Linklaters, Three Crowns and Skadden save man from lethal injection
13 April 2017
Lawyers at Linklaters
have helped an intellectually disabled man avoid execution in Texas.
Solicitors at the firm, together with peers at Skadden Arps and arbitration specialist Three Crowns, acted pro bono for Bobby Moore, who was convicted after he shot and killed a man in a hold-up gone wrong in 1980. Moore, who has an IQ of less than 75, has spent 37 years on death row and the last 15 years in solitary confinement. He spends at least 22.5 hours a day in his cell and is allowed no physical human contact.
||Texas, where having a face visible from the front and the side constitutes evidence of a fit mental state.
A team led by Links disputes resolution partner Ben Carroll and associate Kimmie Fearnside submitted a brief as part of Moore's appeal which established that the Texas Criminal Appeals Court's test to identify intellectual disability was outrageously out-of-date. Working on behalf of medical organisations including the Royal College of Psychiatrists and the World Psychiatric Association, the lawyers conducted research which demonstrated that, unlike Texas, not one of 25 other jurisdictions and four international courts used tests which the medical community considered to be out-of-date.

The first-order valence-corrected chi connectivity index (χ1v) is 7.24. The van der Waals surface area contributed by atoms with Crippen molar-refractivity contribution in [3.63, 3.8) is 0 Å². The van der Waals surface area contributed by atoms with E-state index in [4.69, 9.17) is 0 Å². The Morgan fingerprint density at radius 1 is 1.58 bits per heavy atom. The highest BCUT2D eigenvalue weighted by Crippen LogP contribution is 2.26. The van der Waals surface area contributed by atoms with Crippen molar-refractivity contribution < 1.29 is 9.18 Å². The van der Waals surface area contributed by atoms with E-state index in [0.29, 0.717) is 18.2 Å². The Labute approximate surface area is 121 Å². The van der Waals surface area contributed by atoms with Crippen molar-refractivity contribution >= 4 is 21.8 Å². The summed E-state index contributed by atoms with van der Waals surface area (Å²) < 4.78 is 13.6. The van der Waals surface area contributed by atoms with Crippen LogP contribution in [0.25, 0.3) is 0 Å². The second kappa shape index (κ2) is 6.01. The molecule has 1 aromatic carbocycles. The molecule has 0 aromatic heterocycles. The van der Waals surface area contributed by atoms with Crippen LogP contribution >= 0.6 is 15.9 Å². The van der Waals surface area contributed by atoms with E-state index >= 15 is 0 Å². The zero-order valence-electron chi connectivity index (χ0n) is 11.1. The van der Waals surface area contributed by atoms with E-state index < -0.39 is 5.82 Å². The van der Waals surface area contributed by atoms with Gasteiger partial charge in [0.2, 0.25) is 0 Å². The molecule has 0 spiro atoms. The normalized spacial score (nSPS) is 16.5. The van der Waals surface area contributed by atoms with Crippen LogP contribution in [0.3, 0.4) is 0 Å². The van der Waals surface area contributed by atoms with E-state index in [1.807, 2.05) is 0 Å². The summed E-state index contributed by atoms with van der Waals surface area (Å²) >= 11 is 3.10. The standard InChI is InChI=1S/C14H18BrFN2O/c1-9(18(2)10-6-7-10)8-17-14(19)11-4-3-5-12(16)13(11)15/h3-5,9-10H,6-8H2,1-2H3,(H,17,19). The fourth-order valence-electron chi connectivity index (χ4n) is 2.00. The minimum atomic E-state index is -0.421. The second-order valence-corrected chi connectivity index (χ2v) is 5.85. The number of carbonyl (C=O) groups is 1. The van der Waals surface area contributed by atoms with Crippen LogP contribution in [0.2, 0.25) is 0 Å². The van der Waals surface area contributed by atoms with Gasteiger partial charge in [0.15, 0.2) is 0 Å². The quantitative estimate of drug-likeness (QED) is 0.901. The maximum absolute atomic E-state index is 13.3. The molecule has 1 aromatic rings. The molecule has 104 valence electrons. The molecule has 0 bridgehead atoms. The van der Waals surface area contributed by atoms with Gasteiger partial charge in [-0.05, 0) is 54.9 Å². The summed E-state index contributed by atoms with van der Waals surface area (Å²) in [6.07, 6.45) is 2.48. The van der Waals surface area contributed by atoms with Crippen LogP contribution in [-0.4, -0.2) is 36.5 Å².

Last week the Supreme Court found that the Texan method for determining which defendants were intellectually disabled violated the US constitution. In the US it is also unconstitutional to execute prisoners with an intellectual disability, and so Moore's case has been vacated and remanded for further proceedings. Carroll said, “We are delighted that Mr Moore’s appeal was successful and are happy to have made a small contribution to this
”. Lucy Martinez, counsel at Three Crowns, said, "This is a great victory for Mr Moore. We are proud to have played a role in a case that raised such an important point of legal principle